Evan Low’s American Dream

By Julia Halprin Jackson

Photo by David Schmitz.

Evan Low wants everyone to realize the American dream. The grandchild of cannery workers and son of an Almaden Valley optometrist, Low, ’03 Political Science, has seen significant social and economic changes shape Silicon Valley.

“My grandparents worked blue-collar jobs,” he says. “But they made sufficient income to put food on the table, buy a home and put four kids through college. That’s typically what the American dream is: it’s a social contract. You get yourself educated and that will give you the skillsets to become a productive member of society, which will then allow you to live the California-American dream. And that’s no longer attainable now.”

The “sense of active citizenry” Low inherited from his parents inspired him to run for Campbell City Council in 2006—the first Asian-American to be elected—and become the youngest openly gay mayor of an American city in 2010. He realized he could host a blood drive on city property but could not, by law, donate blood himself. In response to the 1980s AIDS epidemic, the U.S. Food and Drug Administration has recommended that blood banks refuse donations from anyone displaying “risk factors” for HIV, including any men who have had sex with men since 1977. A 2017 revision of the FDA guidelines states that gay men may donate after abstaining from sex for one year. While this does increase eligibility for donating blood, its conditional acceptance of the LGBTQ community is still far from Low’s vision for inclusion.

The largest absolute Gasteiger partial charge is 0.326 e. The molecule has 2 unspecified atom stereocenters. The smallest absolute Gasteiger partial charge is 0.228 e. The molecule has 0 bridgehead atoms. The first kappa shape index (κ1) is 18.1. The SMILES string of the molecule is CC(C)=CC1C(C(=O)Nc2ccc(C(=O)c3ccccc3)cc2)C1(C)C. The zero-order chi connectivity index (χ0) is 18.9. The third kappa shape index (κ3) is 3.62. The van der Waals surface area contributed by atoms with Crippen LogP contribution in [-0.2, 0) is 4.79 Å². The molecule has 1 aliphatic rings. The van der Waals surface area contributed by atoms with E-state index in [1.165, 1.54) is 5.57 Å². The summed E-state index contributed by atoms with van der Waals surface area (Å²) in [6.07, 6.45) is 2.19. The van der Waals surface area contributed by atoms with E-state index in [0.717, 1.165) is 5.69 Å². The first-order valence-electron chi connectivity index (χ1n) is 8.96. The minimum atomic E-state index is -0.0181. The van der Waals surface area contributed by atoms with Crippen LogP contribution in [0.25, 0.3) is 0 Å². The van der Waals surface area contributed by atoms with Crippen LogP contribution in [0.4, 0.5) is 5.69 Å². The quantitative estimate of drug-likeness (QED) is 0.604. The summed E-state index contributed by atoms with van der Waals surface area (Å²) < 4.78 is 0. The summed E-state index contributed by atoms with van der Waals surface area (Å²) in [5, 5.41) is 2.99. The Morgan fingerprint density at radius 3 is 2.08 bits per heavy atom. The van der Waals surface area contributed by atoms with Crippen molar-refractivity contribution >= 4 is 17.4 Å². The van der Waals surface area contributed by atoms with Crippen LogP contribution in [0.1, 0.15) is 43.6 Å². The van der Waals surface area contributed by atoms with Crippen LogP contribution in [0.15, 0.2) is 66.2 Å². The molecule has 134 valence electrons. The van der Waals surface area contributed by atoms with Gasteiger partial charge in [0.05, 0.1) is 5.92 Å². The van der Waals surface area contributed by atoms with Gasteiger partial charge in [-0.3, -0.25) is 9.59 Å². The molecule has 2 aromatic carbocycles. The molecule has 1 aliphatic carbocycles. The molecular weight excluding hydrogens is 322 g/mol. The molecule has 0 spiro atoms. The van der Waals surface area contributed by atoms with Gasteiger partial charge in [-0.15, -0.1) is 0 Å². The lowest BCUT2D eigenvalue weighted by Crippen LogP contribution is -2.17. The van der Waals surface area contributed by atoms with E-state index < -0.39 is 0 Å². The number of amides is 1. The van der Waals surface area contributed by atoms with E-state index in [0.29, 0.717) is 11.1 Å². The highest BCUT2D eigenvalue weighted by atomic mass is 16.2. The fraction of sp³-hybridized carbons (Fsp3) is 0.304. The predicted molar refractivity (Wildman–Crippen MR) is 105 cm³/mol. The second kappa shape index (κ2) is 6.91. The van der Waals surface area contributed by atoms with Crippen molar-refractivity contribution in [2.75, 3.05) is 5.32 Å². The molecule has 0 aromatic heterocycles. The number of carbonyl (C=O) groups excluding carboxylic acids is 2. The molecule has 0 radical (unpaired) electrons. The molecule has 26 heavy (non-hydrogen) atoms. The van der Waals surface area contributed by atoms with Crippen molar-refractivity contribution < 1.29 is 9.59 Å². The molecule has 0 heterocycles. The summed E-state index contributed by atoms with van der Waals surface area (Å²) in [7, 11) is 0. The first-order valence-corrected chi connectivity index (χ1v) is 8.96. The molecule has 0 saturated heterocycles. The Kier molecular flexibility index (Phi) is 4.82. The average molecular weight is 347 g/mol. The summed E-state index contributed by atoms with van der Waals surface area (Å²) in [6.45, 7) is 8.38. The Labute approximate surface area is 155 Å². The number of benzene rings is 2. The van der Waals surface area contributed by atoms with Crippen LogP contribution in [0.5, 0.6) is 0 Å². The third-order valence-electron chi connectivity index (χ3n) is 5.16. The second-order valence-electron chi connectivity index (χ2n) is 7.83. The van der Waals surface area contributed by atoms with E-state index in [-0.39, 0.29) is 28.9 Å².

He has also learned to deflect cultural stereotypes—not to mention fundamental untruths—about his background, ethnicity and identity. As a fourth-generation Chinese-American, he speaks more Spanish than Chinese, yet is often perceived as a perpetual foreigner. Being the youngest or the first has never been as important to him as challenging social inequality or rallying for causes he supports—though he believes that representation matters.

“I am many more generations native to my community, even in Silicon Valley … but I’m not seen as truly American,” he says. “That’s a continuous challenge, which is why I feel the importance of community, being engaged and embracing the strengths of our diversity.”

Elected to the California Assembly in 2014, Low says there are “tremendous opportunities for fellow Spartans to be great leaders. Take time to recognize that you are in the heart of innovation, not only in the state, not only in the nation, but in the world.”


Julia Halprin Jackson

Julia Halprin Jackson is a writer on San Jose State University's Strategic Communications and Marketing team.

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